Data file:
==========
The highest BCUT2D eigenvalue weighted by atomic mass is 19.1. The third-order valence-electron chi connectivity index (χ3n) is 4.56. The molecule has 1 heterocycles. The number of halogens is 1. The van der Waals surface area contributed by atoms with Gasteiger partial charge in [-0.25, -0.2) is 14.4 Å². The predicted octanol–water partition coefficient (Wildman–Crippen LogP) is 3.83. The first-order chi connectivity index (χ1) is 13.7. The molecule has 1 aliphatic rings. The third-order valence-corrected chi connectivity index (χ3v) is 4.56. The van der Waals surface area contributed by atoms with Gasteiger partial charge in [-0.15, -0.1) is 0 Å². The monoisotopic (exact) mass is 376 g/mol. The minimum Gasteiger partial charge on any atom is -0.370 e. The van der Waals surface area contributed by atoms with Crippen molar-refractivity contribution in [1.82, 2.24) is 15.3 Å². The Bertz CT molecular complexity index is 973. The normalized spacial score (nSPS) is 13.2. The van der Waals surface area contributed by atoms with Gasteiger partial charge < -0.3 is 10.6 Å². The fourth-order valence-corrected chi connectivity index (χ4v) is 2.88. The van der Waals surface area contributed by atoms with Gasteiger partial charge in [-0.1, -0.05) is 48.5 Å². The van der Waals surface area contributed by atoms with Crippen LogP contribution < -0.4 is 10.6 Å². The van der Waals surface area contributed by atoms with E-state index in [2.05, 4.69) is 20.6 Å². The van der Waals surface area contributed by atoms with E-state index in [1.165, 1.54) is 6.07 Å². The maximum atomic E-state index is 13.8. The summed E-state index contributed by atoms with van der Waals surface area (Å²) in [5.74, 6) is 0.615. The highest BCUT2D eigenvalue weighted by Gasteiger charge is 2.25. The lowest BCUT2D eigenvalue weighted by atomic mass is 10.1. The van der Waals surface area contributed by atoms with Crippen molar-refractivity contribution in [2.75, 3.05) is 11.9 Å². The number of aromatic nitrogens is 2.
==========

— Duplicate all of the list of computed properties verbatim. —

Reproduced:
The highest BCUT2D eigenvalue weighted by atomic mass is 19.1. The third-order valence-electron chi connectivity index (χ3n) is 4.56. The molecule has 1 heterocycles. The number of halogens is 1. The van der Waals surface area contributed by atoms with Gasteiger partial charge in [-0.25, -0.2) is 14.4 Å². The predicted octanol–water partition coefficient (Wildman–Crippen LogP) is 3.83. The first-order chi connectivity index (χ1) is 13.7. The molecule has 1 aliphatic rings. The third-order valence-corrected chi connectivity index (χ3v) is 4.56. The van der Waals surface area contributed by atoms with Gasteiger partial charge in [-0.15, -0.1) is 0 Å². The monoisotopic (exact) mass is 376 g/mol. The minimum Gasteiger partial charge on any atom is -0.370 e. The van der Waals surface area contributed by atoms with Crippen molar-refractivity contribution in [1.82, 2.24) is 15.3 Å². The Bertz CT molecular complexity index is 973. The normalized spacial score (nSPS) is 13.2. The van der Waals surface area contributed by atoms with Gasteiger partial charge < -0.3 is 10.6 Å². The fourth-order valence-corrected chi connectivity index (χ4v) is 2.88. The van der Waals surface area contributed by atoms with Gasteiger partial charge in [-0.1, -0.05) is 48.5 Å². The van der Waals surface area contributed by atoms with Crippen LogP contribution < -0.4 is 10.6 Å². The van der Waals surface area contributed by atoms with E-state index in [2.05, 4.69) is 20.6 Å². The van der Waals surface area contributed by atoms with E-state index in [1.165, 1.54) is 6.07 Å². The maximum atomic E-state index is 13.8. The summed E-state index contributed by atoms with van der Waals surface area (Å²) in [5.74, 6) is 0.615. The highest BCUT2D eigenvalue weighted by Gasteiger charge is 2.25. The lowest BCUT2D eigenvalue weighted by atomic mass is 10.1. The van der Waals surface area contributed by atoms with Crippen molar-refractivity contribution in [2.75, 3.05) is 11.9 Å². The number of aromatic nitrogens is 2.